Augusta set to bring outsourced human resources services back in-house

In other action

Four years after city leaders pushed to outsource the government’s health and welfare benefits administration to global outsourcing firm Automatic Data Processing, the service might be headed back in-house.


According to Human Resources Director Tanika Bryant, despite ADP’s contract to handle most benefits-related calls from current and retired employees, the two city benefits representatives are still swamped with calls. It would be cheaper to replace the benefits administration portion of ADP’s contract with three additional city staffers, she said.

“During my first year as the HR director, I spent a lot of time gaining an understanding of what we do, how we do it and how we can allocate resources appropriately to lower costs and become more efficient,” Bryant said in a Friday e-mail to commissioners.

What she found was that while the city is paying ADP $279,000 annually – subject to a 3.5 percent annual increase – to answer up to 3,732 benefits calls each year, ADP only took 1,268 calls between June 2013 and June 2014 and referred two-thirds of them on to the city benefits specialists.

Bryant said she can hire three more specialists at $34,600 each, plus benefits, and save the city $134,975 annually or $874,823 over the next five years.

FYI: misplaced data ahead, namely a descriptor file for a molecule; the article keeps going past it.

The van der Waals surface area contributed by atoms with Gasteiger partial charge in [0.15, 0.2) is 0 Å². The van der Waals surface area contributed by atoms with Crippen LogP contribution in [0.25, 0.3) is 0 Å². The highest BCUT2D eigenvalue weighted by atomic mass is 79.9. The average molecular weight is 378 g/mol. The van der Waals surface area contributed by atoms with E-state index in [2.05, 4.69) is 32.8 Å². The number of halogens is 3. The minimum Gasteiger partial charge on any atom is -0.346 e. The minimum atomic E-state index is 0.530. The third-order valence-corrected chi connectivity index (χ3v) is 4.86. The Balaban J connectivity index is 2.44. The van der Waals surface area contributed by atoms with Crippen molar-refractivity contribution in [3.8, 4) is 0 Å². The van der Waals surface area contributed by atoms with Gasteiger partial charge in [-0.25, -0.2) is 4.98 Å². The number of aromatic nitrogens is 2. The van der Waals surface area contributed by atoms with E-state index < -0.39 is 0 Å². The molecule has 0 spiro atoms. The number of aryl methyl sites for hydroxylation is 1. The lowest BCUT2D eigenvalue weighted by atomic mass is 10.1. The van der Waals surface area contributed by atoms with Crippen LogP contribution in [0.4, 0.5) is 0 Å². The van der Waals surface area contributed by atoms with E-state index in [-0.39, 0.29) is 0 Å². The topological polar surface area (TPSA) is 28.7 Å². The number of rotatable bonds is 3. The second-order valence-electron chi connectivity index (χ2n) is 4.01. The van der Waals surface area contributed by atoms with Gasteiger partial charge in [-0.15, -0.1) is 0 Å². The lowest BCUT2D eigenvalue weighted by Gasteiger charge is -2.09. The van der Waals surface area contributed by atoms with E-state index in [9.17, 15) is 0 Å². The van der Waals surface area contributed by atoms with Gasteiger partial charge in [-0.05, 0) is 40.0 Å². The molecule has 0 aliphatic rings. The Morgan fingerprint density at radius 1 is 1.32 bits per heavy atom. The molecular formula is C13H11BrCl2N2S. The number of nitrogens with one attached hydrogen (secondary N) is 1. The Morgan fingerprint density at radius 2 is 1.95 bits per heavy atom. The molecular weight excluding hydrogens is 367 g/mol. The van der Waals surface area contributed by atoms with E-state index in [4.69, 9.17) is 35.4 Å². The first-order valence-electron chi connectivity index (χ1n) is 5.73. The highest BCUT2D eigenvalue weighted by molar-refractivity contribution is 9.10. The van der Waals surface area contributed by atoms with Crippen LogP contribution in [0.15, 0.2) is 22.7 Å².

“In house could have saved us a considerable amount of money,” Com­missioner Wayne Guilfoyle said. “Have we reached out to ADP to find out if it is justified?”

Two years ago the commission also considered outsourcing the city’s remaining HR functions to ADP, which has a service center in Augusta, but later rejected the idea.



Other business going before the commission Tuesday for approval includes:

  • Tax Commissioner Steven Kendrick will present information about Richmond County student interns, as the summer program concludes
  • Activist Al Gray will speak about the Transport­ation Investment Act, which Augusta-area voters approved in 2010
  • A salary adjustment and equalization program for Augusta Fire Department, with funds to come from the department’s existing budget
  • Augusta Fire Depart­ment’s plan to opt out of the city’s First Vehicle Services fleet management contract and create its own vehicle maintenance program, which Fire Chief Chris James said will cut maintenance costs almost in half to $771,683
  • The refunding and reissuing of some $160 million in water and sewer bonds for Augusta Utilities, despite the continued objection Tuesday by Atlanta-based IFS Securities, which claims it could save the city $22 million and is minority-owned
  • Extending authorization for Aegias to continue to sell employee permanent life insurance policies for ING, despite not going through the procurement process as it did nine years ago
  • An update from Interim Administrator Tameka Allen on Heery International’s scope of work at Augusta’s new transit operations and maintenance facility, as well as Commissioner Marion Williams’ call for the firm’s city contract to be terminated
  • A request from Com­missioner Bill Lockett to task the Engineering Department with seeking funds to study the impact and expense of removing portions of John C. Calhoun Expressway